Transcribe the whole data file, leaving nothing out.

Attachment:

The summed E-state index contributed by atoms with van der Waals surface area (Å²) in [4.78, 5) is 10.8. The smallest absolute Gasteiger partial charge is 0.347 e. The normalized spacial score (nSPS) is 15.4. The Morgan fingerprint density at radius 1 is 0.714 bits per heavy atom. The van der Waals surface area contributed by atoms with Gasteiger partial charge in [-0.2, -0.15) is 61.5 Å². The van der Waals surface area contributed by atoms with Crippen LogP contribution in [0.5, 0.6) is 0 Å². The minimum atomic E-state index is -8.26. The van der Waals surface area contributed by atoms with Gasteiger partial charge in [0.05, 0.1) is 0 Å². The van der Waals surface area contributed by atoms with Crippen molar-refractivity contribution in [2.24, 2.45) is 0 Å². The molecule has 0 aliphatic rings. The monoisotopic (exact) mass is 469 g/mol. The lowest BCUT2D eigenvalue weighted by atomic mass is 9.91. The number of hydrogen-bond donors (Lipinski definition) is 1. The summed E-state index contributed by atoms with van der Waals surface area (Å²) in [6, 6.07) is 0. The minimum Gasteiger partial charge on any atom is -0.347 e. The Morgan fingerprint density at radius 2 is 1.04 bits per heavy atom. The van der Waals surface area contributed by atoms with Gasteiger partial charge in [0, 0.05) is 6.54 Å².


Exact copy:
The summed E-state index contributed by atoms with van der Waals surface area (Å²) in [4.78, 5) is 10.8. The smallest absolute Gasteiger partial charge is 0.347 e. The normalized spacial score (nSPS) is 15.4. The Morgan fingerprint density at radius 1 is 0.714 bits per heavy atom. The van der Waals surface area contributed by atoms with Gasteiger partial charge in [-0.2, -0.15) is 61.5 Å². The van der Waals surface area contributed by atoms with Crippen LogP contribution in [0.5, 0.6) is 0 Å². The minimum atomic E-state index is -8.26. The van der Waals surface area contributed by atoms with Gasteiger partial charge in [0.05, 0.1) is 0 Å². The van der Waals surface area contributed by atoms with Crippen molar-refractivity contribution in [2.24, 2.45) is 0 Å². The molecule has 0 aliphatic rings. The monoisotopic (exact) mass is 469 g/mol. The lowest BCUT2D eigenvalue weighted by atomic mass is 9.91. The number of hydrogen-bond donors (Lipinski definition) is 1. The summed E-state index contributed by atoms with van der Waals surface area (Å²) in [6, 6.07) is 0. The minimum Gasteiger partial charge on any atom is -0.347 e. The Morgan fingerprint density at radius 2 is 1.04 bits per heavy atom. The van der Waals surface area contributed by atoms with Gasteiger partial charge in [0, 0.05) is 6.54 Å².